of those who were involved. It can be viewed by clicking here
In addition, Barracks personnel have pulled duty at "Shangri-La" (now "Camp David") since it was constructed
in the early days of World War II. Because of the number of photos our members have submitted, we have devoted
a separate section of this web site to that most unusual duty assignment. It can be viewed at Camp David
Ceremonies at the Barracks
"8th & I" (Marine Barracks, Washington, DC) is known for its public ceremonies, which are
primarily parades held at the Barracks and at the Iwo Jima Marine War Memorial at Arlington,
VA. Private ceremonies are held for interments at Arlington National Cemetery. The
parades, which last approximately 90 minutes, are the best shows in Washington, featuring the US Marine Band
click here for film clip, the Marine Drum and Bugle
Corps at an Evening Parade click here for film clip as well
as a Sunset Parade at the Marine War Memorial
click here for film clip, and the US Marine Silent
Drill Platoon click here for film clip 1 and
click here for film clip 2.
Don Maurer just found the earliest known video of the Silent Drill
Team! It was taken in 1968, and the first part is in front of Buildng
#58 at the Navy Yard
in Washington, D.C., while preparing for a ceremony in San Antonio, TX.
There is no sound due to a disconnected mike on the video camera. The
second segment was for the funeral of Robert F. Kennedy, first the
assembly and dress right dress. The scene follows with busses in front
of the Union Station, Washington, D.C. As we march off to be stationed
inside the train station. To view
the video clip, click here.
THE FIRST EVENING PARADE
The Silent Drill Team performs at an Evening Parade
On a beautiful
low-humidity evening, more than 180 8th & I Reunion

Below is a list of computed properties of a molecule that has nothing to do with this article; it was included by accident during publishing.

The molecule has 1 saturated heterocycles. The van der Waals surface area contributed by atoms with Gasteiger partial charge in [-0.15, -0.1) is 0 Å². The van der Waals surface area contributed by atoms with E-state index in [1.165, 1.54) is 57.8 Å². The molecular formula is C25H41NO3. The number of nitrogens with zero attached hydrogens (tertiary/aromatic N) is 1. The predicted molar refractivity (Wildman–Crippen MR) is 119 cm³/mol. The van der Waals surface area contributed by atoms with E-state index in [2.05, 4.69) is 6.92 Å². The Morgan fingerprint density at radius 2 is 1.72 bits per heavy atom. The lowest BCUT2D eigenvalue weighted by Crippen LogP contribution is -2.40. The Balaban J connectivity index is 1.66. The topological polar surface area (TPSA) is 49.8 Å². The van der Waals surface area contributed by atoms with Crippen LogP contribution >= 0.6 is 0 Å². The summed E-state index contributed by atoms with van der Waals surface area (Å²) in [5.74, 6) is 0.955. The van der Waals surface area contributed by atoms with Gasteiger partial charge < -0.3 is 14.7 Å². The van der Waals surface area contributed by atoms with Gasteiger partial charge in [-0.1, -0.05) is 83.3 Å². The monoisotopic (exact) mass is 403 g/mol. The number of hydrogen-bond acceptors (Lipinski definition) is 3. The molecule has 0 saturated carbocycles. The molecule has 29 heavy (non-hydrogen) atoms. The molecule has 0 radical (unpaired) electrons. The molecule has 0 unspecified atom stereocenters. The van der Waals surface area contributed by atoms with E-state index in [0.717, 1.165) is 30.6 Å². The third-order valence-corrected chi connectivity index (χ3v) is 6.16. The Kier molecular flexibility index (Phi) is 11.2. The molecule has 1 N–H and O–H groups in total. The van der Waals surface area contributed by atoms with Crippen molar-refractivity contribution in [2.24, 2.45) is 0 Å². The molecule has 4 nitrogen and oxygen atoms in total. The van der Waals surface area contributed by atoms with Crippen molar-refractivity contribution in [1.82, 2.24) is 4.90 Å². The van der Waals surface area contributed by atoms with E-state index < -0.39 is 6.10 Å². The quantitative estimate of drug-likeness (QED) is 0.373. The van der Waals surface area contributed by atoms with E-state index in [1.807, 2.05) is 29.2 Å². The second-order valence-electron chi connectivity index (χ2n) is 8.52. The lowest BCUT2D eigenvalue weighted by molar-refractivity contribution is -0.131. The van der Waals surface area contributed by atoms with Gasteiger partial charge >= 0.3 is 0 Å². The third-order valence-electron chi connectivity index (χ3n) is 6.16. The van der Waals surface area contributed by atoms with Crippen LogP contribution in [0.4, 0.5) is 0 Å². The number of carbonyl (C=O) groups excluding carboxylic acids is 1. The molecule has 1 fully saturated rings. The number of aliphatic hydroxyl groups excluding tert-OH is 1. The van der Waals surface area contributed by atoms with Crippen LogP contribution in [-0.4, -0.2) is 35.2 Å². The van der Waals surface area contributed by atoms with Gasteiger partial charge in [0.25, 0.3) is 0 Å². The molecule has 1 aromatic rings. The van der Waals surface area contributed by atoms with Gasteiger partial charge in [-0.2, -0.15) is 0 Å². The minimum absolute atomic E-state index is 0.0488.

Association members and their guests attended not only the parade, but also had
dinner together on the previous evening at the Marriott Gun Factory Hotel,
where they were joined by Col. Roy J. Batterton, Jr., XO of the Barracks and
CO of troops for the first Evening Parade.
to see photos of
our members who attended this significant event.
Of interest to all who have served at the Barracks is a
PowerPoint presentation which focuses on the first Evening Parade and life at the
Barracks in the mid-1950's. To view this program, turn up your sound and
click here. If you would like to
save this presentation on your own computer, right-click on the "click here" line,
and on the drop-down menu select "save target as . . " and then designate the
folder in which you would like to save it.
For a three-part, in-depth history of the Evening Parade, click
If you are interested
in attending an Evening Parade at the Barracks, you may call 202-433-6060 or obtain
a reservation on-line, by clicking here.
The Barracks as seen from the air (Google Earth).
A Rare Discovery!
Fifty years after it was written, John Reim's wife just found in their
attic a document of great importance in the history of the Barracks. It is the first
known technical description of the silent drill routine.
We are in the process of
trying to determine who wrote it (apparently in the 1957-58 time frame), and why,
as no previous description has been found. It may be viewed by
"A Significant Retirement at the Barracks!"
Chesty XII has retired! His retirement is featured in a July 11, 2008 article in
US News & World Report entitled "Semper Fido." The article is complete with a handsome photo in his dress blue
and white uniform. To see the article,
Rick Given, a CGC Drill Team member from 1960-63 was featured in the May, 2006